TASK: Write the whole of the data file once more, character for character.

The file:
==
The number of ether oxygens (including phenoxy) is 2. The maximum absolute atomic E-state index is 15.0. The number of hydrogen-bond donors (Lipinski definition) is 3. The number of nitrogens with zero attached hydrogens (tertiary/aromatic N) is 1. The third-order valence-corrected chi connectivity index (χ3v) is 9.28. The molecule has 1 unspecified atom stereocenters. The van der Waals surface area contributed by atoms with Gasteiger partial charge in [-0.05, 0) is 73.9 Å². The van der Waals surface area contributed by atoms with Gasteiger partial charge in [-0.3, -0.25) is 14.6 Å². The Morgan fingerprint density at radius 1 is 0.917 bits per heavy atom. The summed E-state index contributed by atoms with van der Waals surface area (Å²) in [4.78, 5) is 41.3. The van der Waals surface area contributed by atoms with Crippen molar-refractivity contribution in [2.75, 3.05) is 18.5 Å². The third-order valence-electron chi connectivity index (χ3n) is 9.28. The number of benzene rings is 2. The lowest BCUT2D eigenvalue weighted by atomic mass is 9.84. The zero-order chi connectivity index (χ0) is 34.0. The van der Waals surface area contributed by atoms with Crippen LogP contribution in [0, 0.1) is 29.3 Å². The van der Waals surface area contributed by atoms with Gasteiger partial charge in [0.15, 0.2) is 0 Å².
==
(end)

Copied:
The number of ether oxygens (including phenoxy) is 2. The maximum absolute atomic E-state index is 15.0. The number of hydrogen-bond donors (Lipinski definition) is 3. The number of nitrogens with zero attached hydrogens (tertiary/aromatic N) is 1. The third-order valence-corrected chi connectivity index (χ3v) is 9.28. The molecule has 1 unspecified atom stereocenters. The van der Waals surface area contributed by atoms with Gasteiger partial charge in [-0.05, 0) is 73.9 Å². The van der Waals surface area contributed by atoms with Gasteiger partial charge in [-0.3, -0.25) is 14.6 Å². The Morgan fingerprint density at radius 1 is 0.917 bits per heavy atom. The summed E-state index contributed by atoms with van der Waals surface area (Å²) in [4.78, 5) is 41.3. The van der Waals surface area contributed by atoms with Crippen molar-refractivity contribution in [2.75, 3.05) is 18.5 Å². The third-order valence-electron chi connectivity index (χ3n) is 9.28. The number of benzene rings is 2. The lowest BCUT2D eigenvalue weighted by atomic mass is 9.84. The zero-order chi connectivity index (χ0) is 34.0. The van der Waals surface area contributed by atoms with Crippen LogP contribution in [0, 0.1) is 29.3 Å². The van der Waals surface area contributed by atoms with Gasteiger partial charge in [0.15, 0.2) is 0 Å².